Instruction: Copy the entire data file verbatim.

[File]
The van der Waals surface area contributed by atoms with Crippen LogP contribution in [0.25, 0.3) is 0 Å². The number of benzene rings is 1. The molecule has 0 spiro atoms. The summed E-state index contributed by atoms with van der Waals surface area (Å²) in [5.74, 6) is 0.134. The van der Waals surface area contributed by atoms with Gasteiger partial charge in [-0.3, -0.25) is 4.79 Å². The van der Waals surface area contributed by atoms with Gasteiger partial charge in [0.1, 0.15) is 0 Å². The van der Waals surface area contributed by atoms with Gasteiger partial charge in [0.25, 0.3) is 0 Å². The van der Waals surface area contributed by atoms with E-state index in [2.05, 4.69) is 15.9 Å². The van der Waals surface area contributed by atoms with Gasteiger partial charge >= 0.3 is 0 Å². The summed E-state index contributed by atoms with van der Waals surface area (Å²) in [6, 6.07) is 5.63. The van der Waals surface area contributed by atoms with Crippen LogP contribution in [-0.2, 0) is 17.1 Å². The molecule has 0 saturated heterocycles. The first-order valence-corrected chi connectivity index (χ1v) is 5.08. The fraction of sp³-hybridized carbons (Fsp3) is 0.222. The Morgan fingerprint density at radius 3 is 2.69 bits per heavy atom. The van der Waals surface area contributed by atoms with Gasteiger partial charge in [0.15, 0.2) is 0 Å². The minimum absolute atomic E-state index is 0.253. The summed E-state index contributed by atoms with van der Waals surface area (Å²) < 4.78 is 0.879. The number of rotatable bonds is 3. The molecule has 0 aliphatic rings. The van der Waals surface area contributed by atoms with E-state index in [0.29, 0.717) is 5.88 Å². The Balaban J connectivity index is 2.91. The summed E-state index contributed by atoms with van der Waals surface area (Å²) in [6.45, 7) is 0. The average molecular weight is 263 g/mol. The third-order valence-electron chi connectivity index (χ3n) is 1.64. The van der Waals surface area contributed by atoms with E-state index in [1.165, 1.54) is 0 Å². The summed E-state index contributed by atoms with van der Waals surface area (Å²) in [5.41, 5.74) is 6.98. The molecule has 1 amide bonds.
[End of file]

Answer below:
The van der Waals surface area contributed by atoms with Crippen LogP contribution in [0.25, 0.3) is 0 Å². The number of benzene rings is 1. The molecule has 0 spiro atoms. The summed E-state index contributed by atoms with van der Waals surface area (Å²) in [5.74, 6) is 0.134. The van der Waals surface area contributed by atoms with Gasteiger partial charge in [-0.3, -0.25) is 4.79 Å². The van der Waals surface area contributed by atoms with Gasteiger partial charge in [0.1, 0.15) is 0 Å². The van der Waals surface area contributed by atoms with Gasteiger partial charge in [0.25, 0.3) is 0 Å². The van der Waals surface area contributed by atoms with E-state index in [2.05, 4.69) is 15.9 Å². The van der Waals surface area contributed by atoms with Gasteiger partial charge >= 0.3 is 0 Å². The summed E-state index contributed by atoms with van der Waals surface area (Å²) in [6, 6.07) is 5.63. The van der Waals surface area contributed by atoms with Crippen LogP contribution in [-0.2, 0) is 17.1 Å². The molecule has 0 saturated heterocycles. The first-order valence-corrected chi connectivity index (χ1v) is 5.08. The fraction of sp³-hybridized carbons (Fsp3) is 0.222. The Morgan fingerprint density at radius 3 is 2.69 bits per heavy atom. The van der Waals surface area contributed by atoms with Gasteiger partial charge in [0.15, 0.2) is 0 Å². The minimum absolute atomic E-state index is 0.253. The summed E-state index contributed by atoms with van der Waals surface area (Å²) < 4.78 is 0.879. The number of rotatable bonds is 3. The molecule has 0 aliphatic rings. The van der Waals surface area contributed by atoms with E-state index in [0.29, 0.717) is 5.88 Å². The Balaban J connectivity index is 2.91. The summed E-state index contributed by atoms with van der Waals surface area (Å²) in [6.45, 7) is 0. The average molecular weight is 263 g/mol. The third-order valence-electron chi connectivity index (χ3n) is 1.64. The van der Waals surface area contributed by atoms with E-state index in [1.165, 1.54) is 0 Å². The summed E-state index contributed by atoms with van der Waals surface area (Å²) in [5.41, 5.74) is 6.98. The molecule has 1 amide bonds.